! Almost the same serial configuration as before except no backup commands.
 interface serial1
 description T1 to Baltimore
 ip address 10.10.2.1 255.255.255.0
 ! We are going to tweak EIGRP so our backup dialer link comes online faster
 ! the 100 is our EIGRP AS number
 ip hello-interval eigrp 100 3
 ip hold-time eigrp 100 10
 !
 interface bri0
 ip address 10.10.3.1 255.255.255.0
 encapsulation ppp
 dialer map ip 10.10.3.2 name baltimore-rtr broadcast 4105552323
 dialer-group 1
 !
 isdn switch-type basic-5ess
 username baltimore-rtr password hello123
 !
 ! Configure EIGRP
 router eigrp 100
 network 10.0.0.0
 !
 ! Configure our floating/backup static route, setting the administrative
 ! distance to 200
 ip route 10.10.5.0 255.255.255.0 10.10.3.2 200
 !
 ! Configure the dialer list; this time use an access list to block
 ! EIGRP traffic from bringing up our link
 dialer-list 1 protocol ip list 101
 !
 ! Finally, our access list. This list blocks EIGRP and permits everything else.
 ! REMEMBER: This list is used only to identify interesting traffic. It
 ! does nothing to block traffic once the link is established.
 access-list 101 deny eigrp any any
 access-list 101 permit ip any any

 

12.2.2. Dialer Maps

Dialer maps allow IP addresses to be mapped directly to phone numbers and dialer scripts. With this feature, one interface can be configured to dial several different sites, or to dial the same site using different phone numbers, based on the IP address.

12.2.2.1. The most basic form of this command

In the following example, we use the dialer map command to configure the two B channels of an ISDN interface bri0:

 interface bri0
 ip address 10.10.3.1 255.255.255.0
 encapsulation ppp
 dialer map ip 10.10.3.2 name ROUTER1 broadcast 4105552323
 dialer map ip 10.10.3.4 name ROUTER2 broadcast 4105552333
 ppp authentication chap
 ppp multilink
 dialer-group 1
 !
 dialer-list 1 protocol ip permit

The dialer map commands map the remote device's IP address, its device name (for authentication), and a dial string (phone number). Optionally, we can also set the speed (56 or 64) and whether or not we want to allow broadcasts. The broadcast keyword says that we will allow broadcasts, such as routing updates. By default, broadcasts aren't allowed.

Dialer maps are the preferred way to configure dialing of a link. They are used throughout this chapter.

12.2.2.2. A more complicated use of dialer maps

In this example, we want to set up a router to communicate with two remote offices through a single serial interface. Office 1's local network is 10.10.2.0/24; Office 2's network is 10.10.4.0/24. To create this configuration, we map the IP address 10.10.1.2 and the phone number 555-1111 to the chat script that dials Office 1; we map 10.10.1.4 and 555-1112 to the chat script for Office 2. To do so, we use two dialer map commands, plus several chat-script commands for setting up the scripts. Both connections are handled by the same interface and the same modem. The static routes set the routes to the proper office network.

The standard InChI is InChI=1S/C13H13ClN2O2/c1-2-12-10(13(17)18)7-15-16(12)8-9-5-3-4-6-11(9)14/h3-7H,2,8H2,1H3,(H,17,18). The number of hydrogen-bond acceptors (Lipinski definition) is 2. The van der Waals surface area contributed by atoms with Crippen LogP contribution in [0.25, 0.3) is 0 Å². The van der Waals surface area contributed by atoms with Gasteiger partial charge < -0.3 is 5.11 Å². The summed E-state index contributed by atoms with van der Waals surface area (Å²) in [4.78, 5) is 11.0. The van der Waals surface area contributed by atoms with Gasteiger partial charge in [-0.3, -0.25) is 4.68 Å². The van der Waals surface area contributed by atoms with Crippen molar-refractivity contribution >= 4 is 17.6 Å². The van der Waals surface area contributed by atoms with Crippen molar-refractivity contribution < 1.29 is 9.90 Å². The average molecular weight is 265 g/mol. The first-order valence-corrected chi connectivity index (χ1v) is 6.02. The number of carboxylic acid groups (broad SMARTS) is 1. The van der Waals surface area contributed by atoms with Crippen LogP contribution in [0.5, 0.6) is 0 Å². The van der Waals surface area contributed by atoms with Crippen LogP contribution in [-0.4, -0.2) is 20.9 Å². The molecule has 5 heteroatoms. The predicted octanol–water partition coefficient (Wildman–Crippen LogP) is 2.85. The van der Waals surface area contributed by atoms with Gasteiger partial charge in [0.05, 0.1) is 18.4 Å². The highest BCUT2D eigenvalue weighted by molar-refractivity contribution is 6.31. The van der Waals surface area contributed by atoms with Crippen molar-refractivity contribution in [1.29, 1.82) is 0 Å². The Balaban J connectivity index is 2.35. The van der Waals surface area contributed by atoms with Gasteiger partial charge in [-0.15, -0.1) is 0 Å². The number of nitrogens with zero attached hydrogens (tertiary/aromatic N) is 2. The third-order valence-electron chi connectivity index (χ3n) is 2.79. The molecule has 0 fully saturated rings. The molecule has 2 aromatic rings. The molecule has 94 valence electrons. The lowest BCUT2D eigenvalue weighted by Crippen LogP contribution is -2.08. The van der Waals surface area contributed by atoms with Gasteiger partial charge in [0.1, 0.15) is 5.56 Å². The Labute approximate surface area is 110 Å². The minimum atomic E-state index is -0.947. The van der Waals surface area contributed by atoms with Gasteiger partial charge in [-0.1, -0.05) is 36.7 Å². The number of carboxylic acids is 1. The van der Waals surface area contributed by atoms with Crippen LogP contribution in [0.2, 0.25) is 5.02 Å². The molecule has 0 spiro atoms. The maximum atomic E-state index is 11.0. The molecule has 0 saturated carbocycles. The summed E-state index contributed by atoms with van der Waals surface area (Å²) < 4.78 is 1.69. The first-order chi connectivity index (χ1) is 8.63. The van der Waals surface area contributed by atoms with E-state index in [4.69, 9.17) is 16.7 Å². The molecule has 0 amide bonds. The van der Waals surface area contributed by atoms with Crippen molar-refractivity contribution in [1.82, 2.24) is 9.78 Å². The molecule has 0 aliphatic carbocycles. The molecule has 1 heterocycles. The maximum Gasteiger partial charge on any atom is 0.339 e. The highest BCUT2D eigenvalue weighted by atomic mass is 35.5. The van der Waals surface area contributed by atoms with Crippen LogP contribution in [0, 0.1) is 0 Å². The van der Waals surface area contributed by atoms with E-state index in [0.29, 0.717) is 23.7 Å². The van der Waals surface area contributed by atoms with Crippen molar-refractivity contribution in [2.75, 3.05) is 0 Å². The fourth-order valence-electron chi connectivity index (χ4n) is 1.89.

In this configuration, it's impossible for both offices to be connected at the same time because we are using a single analog modem. With ISDN, this wouldn't be a problem. BRI interfaces have two B channels, which enable one interface to dial two different locations at once.

Once a connection has been made to either destination, the connection remains up until it has been idle for a certain timeout period. To make this configuration more flexible, we use two different idle timeout periods. The normal timeout, set by the dialer idle-timeout command, is 300 seconds; this timeout is used if there is no traffic waiting for the other office. If there is traffic waiting, the configuration specifies a shorter timeout of 15 seconds, using the dialer fast-idle command.

 ! Set up the chat script for the modem (we have only one type of modem)
 chat-script usr ABORT ERROR "" "at z" OK "atdt T" TIMEOUT 20
 !
 ! Set up the login script for office1
 chat-script office1 ABORT invalid TIMEOUT 10 name: frank word: letmein ">"
 !
 ! Set up the login script for office2
 chat-script office2 ABORT invalid TIMEOUT 10 name: saul word: letme ">"
 !
 interface async 3
 description DDR connection to remote offices
 ip address 10.10.1.1 255.255.255.0
 dialer in-band
 ! Create the map for this interface to office1
 dialer map ip 10.10.1.2 modem-script usr system-script office1 555-1111
 ! Create the map for this interface to office2
 dialer map ip 10.10.1.4 modem-script usr system-script office2 555-1112
 ! Set the idle timeouts
 dialer idle-timeout 300
 dialer fast-idle 15
 dialer-group 1
 !
 ! Set a static route to office1
 ip route 10.10.2.0 255.255.255.0 10.10.1.2
 ! Set a static route to office2
 ip route 10.10.4.0 255.255.255.0 10.10.1.4
 !
 ! Set up the dialer groups
 access-list 110 deny icmp any any
 access-list 110 permit ip any any
 dialer-list 1 protocol ip list 110

We've made one additional improvement to our earlier configurations: we added a deny rule that blocks ICMP traffic to access list 110. Since this rule is used in a dialer list, it prevents a ping from bringing up the connection. We don't want the line to be dialed every time someone pings the remote site. However, we don't actually block pings: this access list isn't applied to the traffic going into or out of an interface. If the line is up, the ping will succeed.

This configuration assumes that a routing protocol is not in use. A routing protocol would bring up the links each time it sends routing updates to adjacent routers, and this is almost certainly undesirable. If you do use a routing protocol in a configuration like this one, make the DDR interface a passive interface. In the following statements, we start a RIP routing process and specify that the interface async3 is passive:

 router rip
 network 10.0.0.0
 passive-interface async3


Getting Started

IOS Images and Configuration Files

Basic Router Configuration

Line Commands

Interface Commands

Networking Technologies

Access Lists

IP Routing Topics

Interior Routing Protocols

Border Gateway Protocol

Quality of Service

Dial-on-Demand Routing

Specialized Networking Topics

Switches and VLANs

Router Security

Troubleshooting and Logging

Quick Reference

Appendix A Network Basics

Index

show all menu





Cisco IOS in a Nutshell
Cisco IOS in a Nutshell (In a Nutshell (OReilly))
ISBN: 0596008694
EAN: 2147483647
Year: 2006
Pages: 1031
Authors: James Boney